The most commonly used Fitbit models were Fitbit Zip and Flex, which were used in 11 of the 20 studies [, , , , , , , , , , ]. Furthermore, 10 studies used Fitbits for both intervention and measurement purposes, 4 for intervention only, and 5 for measurement only. In 6 of the 15 studies with multiple conditions, participants in the comparison condition used Fitbit devices.
Wear Time and Adherence
All but 3 studies [, , ] instructed participants to wear the device daily, either at all times or during waking hours, for the duration of the intervention. Furthermore, 2 studies instructed participants to wear the device for a specific data collection period [ , ]. Different metrics were used to report adherence to daily wear instructions. There were 3 studies that reported the percentage of intervention days in which participants were adherent: 66% [ ], 73% [ ], and 78%-99% [ ]. Another study reported that, on average, participants were adherent on 23.7 (SD 15.2) days (of 63 days) [ ]. One study instructed participants to wear the device only during intervention sessions, and 100% of the participants were adherent [ ]. Minimum wear time criteria were also used to report adherence. One study with a minimum wear time criterion of 1000 steps per day reported that participants met the criterion on 78% of intervention days [ ], whereas another study in which the minimum wear time criterion was set at 500 steps per day reported that participants met the criterion on 60%-70% of intervention days [ ]. A minimum criterion of 100 steps per day allowed one study to report a median number of 27.5 days (of 30) on which participants were adherent [ ]. Another study with the same minimum wear time criterion reported that 51%-83% of participants were adherent [ ]. With a minimum wear criterion of one day per week, one study reported that participants were adherent on 93% of intervention weeks on average [ ].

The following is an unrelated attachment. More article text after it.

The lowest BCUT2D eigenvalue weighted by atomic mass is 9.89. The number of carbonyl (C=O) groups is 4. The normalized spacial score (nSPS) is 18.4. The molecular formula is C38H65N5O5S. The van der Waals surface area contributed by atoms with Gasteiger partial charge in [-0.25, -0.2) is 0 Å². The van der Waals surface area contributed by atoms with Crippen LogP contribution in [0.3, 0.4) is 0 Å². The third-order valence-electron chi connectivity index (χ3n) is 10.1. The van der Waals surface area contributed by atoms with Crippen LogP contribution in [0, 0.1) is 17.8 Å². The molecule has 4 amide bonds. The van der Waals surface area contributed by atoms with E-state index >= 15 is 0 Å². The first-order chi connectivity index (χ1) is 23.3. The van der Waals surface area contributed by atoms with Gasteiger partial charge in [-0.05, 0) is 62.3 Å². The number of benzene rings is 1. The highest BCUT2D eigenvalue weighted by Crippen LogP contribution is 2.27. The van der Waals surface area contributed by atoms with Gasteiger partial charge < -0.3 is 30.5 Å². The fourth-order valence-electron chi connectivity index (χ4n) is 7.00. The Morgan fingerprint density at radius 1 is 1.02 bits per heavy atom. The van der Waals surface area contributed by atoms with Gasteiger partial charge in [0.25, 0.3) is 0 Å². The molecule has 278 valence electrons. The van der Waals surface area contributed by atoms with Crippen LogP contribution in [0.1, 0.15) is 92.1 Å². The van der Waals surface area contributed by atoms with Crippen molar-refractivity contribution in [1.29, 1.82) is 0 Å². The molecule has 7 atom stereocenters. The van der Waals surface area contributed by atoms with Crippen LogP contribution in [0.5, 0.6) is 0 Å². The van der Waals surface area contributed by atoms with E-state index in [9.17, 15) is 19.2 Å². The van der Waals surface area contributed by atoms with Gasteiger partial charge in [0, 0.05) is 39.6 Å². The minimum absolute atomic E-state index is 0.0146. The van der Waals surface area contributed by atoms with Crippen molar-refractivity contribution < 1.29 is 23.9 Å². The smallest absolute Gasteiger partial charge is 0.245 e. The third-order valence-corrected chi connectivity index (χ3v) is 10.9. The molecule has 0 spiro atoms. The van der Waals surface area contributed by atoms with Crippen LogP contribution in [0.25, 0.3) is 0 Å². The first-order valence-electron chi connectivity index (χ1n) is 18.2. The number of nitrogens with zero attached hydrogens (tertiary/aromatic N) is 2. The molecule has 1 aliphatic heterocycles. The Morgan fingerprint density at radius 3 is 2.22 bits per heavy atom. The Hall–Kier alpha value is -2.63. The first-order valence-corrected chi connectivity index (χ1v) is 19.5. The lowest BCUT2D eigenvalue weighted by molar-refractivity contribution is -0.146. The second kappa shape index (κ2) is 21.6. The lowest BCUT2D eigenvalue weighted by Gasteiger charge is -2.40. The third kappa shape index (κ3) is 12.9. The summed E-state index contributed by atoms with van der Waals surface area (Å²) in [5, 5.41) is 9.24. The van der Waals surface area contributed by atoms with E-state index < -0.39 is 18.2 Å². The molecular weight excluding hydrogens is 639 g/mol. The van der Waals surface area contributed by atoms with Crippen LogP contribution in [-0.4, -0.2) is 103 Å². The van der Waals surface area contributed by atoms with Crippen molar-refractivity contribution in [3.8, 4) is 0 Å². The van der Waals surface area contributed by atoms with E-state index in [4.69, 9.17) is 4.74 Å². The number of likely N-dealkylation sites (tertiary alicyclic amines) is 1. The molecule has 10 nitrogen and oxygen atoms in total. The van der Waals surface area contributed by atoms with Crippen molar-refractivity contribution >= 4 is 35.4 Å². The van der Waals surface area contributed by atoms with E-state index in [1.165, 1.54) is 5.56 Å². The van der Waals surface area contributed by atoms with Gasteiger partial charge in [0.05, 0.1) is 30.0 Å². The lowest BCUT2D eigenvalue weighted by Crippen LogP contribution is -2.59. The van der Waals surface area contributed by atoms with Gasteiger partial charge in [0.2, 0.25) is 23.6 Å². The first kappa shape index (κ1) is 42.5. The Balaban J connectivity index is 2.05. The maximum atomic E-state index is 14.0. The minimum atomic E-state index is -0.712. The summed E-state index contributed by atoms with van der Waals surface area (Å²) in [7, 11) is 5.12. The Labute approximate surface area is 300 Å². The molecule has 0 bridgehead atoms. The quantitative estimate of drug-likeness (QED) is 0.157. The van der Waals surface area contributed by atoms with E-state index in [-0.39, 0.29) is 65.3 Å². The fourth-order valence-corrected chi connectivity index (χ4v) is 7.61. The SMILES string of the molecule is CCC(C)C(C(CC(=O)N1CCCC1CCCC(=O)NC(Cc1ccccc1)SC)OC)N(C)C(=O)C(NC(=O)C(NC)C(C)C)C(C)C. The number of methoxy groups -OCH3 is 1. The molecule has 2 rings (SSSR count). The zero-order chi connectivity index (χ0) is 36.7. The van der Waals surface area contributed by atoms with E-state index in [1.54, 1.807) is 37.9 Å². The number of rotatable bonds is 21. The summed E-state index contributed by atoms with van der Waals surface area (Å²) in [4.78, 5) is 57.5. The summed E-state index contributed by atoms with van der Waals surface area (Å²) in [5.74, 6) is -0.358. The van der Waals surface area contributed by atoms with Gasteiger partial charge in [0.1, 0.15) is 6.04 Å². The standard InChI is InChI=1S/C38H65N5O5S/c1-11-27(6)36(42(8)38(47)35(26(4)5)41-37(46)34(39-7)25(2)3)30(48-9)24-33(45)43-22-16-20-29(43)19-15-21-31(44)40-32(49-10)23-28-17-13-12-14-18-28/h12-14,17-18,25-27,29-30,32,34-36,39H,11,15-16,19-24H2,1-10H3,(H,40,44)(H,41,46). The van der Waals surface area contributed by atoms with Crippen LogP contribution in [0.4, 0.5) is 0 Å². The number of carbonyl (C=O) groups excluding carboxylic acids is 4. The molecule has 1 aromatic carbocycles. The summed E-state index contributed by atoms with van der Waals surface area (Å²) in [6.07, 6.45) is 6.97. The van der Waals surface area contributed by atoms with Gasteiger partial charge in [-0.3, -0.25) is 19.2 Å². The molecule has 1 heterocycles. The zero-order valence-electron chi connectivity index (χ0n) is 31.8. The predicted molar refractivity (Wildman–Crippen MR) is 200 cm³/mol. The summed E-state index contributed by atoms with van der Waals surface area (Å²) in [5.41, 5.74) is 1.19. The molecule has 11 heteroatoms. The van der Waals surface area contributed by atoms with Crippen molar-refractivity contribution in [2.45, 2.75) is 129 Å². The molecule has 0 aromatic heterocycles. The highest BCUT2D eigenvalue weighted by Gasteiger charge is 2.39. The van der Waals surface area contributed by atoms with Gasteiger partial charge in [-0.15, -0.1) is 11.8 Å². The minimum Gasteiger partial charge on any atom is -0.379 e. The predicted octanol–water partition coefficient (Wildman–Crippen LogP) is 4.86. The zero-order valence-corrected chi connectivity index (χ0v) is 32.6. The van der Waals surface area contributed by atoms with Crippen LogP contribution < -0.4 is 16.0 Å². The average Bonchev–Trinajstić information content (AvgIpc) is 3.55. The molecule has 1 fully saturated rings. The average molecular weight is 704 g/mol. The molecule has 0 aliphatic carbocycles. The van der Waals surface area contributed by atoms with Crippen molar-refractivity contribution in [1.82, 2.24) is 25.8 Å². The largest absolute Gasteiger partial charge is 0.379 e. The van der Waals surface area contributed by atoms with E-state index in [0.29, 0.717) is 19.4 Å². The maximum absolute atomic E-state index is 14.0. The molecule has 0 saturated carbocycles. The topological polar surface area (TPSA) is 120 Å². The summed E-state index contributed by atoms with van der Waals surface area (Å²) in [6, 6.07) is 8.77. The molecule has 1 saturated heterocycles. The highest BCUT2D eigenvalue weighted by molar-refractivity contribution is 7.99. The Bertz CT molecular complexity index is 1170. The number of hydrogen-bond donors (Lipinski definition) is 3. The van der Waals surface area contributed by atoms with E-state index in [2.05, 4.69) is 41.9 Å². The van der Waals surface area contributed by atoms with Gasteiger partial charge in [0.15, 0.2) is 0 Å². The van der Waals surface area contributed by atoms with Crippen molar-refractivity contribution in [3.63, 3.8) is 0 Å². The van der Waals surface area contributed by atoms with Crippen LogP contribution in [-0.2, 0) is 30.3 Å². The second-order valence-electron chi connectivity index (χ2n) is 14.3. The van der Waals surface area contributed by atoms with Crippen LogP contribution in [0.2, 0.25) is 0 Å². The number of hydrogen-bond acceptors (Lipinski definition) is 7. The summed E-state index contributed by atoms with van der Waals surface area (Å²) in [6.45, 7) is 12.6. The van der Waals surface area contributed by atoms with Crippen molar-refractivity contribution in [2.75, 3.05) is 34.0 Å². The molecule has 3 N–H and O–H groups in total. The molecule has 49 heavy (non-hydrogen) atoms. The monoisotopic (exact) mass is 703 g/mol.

Strategies to Boost Wear Time
Strategies to boost wear time included sending daily emails to inquire about Fitbit use experience , prompting participants to enter daily Fitbit data into an app [ ], asking participants to share Fitbit data publicly [ ], or sending daily reminder messages and instructions on Fitbit use [ ]. Some studies provided participants with opportunities to win incentives based on compliance rates [ , ].